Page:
For example, I love being active and outside, I love dogs, and I love a good party.  How does that translate to finding qualities of my ideal client? From that short list of interests, I can glean the following: my ideal clients love to be outdoors and so a good portion if not all of their wedding will be outside, they’re not too concerned with having everything be “perfect” on their wedding day, their wedding priority is celebrating with family and friends.  Your goal in finding these qualities is not to create a checklist to qualify your clients, but rather to get a general sense of the type of people with whom you will enjoy working and who will in turn appreciate your work the most.

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5 Tips For Genuine Expressions by Kim J. Martin

Kim J. Martin is an award-winning wedding photographer based in Sacramento, California. She is inspired by couples who allow her to capture them as they really are: ridiculously in love. This inspiration is what drives her to capture authentic moments at each photo shoot. We’re excited to partner with Kim for this week’s guest blog post on how to capture genuine expressions.


My favorite thing about photographing couples is capturing their natural interaction and to have them look like themselves. I always knew I wanted to photograph people this way, but it took me years to really develop my style and figure out how to get what I wanted. There’s lots of things I think of while shooting, but these are my top 5 tips for getting genuine expressions during an engagement session, couple’s session, or wedding day portraits.

Personality Match

First things first, your clients should be people you would become friends with if you met any other way. The more you have in common, both in personality and interests, the easier it will be to get to know them and then be able to capture that in images. This isn’t to say you have to be besties with every single client, but having a good baseline of similarities will set the stage for awesome images. It will also make it easier to warm them up and get them comfortable in front of the camera if you understand their humor and have a good idea of things that would make them smile.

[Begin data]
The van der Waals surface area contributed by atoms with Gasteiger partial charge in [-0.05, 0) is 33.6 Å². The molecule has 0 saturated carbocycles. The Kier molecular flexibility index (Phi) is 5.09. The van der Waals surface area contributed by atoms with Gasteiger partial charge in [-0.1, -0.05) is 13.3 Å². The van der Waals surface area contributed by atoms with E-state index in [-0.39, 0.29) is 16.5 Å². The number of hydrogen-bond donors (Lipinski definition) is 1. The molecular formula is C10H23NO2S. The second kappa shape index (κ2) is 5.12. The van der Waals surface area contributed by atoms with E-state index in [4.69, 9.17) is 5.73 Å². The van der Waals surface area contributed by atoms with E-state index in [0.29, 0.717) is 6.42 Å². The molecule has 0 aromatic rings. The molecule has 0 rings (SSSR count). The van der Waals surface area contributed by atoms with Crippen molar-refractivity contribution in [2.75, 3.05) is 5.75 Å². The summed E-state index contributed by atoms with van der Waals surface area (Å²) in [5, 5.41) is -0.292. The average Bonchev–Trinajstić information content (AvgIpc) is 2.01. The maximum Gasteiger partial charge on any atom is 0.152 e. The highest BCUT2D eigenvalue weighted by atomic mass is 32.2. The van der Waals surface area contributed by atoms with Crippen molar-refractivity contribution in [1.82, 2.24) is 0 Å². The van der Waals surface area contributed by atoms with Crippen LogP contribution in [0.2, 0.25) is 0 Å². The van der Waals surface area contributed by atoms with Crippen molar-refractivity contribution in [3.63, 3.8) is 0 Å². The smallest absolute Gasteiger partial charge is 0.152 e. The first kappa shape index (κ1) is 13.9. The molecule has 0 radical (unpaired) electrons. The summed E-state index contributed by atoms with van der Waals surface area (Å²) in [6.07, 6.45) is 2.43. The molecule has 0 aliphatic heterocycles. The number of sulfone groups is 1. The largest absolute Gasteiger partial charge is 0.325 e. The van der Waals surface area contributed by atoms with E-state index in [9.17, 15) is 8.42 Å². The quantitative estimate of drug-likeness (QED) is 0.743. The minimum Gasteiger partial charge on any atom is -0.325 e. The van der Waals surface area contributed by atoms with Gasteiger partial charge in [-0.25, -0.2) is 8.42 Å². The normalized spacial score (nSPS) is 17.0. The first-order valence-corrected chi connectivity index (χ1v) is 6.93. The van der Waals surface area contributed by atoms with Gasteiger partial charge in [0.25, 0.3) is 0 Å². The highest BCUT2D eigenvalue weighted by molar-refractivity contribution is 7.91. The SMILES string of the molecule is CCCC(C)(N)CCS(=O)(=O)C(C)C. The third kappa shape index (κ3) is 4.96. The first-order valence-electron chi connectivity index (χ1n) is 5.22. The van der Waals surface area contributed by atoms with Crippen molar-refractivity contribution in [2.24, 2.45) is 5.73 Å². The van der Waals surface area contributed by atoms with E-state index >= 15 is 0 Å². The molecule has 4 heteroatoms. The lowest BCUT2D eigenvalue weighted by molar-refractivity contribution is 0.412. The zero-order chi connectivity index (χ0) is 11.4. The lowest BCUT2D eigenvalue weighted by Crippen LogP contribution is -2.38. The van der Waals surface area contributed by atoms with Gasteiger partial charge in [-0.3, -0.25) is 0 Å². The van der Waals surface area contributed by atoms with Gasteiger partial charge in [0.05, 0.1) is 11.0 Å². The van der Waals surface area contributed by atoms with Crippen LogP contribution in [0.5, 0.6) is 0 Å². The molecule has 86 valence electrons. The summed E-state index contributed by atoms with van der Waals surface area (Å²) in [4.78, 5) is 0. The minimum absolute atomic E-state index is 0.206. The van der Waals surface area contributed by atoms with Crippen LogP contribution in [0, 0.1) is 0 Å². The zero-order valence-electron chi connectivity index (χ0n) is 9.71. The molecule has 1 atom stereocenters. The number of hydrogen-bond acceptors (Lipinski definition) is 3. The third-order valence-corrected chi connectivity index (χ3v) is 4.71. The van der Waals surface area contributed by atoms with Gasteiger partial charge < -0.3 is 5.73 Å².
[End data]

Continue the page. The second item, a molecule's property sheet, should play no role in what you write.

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So You Want To Be A Wedding Photographer by Teresa K Photography

Teresa Klostermann founded Teresa K Photography in 2008 after realizing her passion for photography and true love. She broke into the saturated wedding photography market with relative ease and has won multiple awards for her work. We’re pleased to partner with Teresa for this week’s guest blog post on how to become a wedding photographer.


You’ve had a digital camera for a while and you have a deep passion for photography. All your friends think your work is amazing and now you’re thinking about getting into wedding photography. Here is a list of items to consider before jumping into weddings. Please keep in mind this list is not all-inclusive, but it touches on all the major things you should consider before you take the journey of turning your passion into a profession.

Know Your Craft

I’m not saying you have to be the best photographer in the world in order to be a wedding photographer (that comes with time and experience). However, you should know the ins and outs of your camera before taking on someone’s big day. Do you know the relationship between aperture, shutter speed, and ISO? Can you shoot in low-light conditions, can you shoot action, and do you know how to adjust your settings for bright conditions? A wedding day can move very fast and there are no do-overs if you miss a shot because you didn’t know how to operate your camera in tricky conditions. Having the technical aspect of your job down pat is something you should have a handle on before you jump into the business.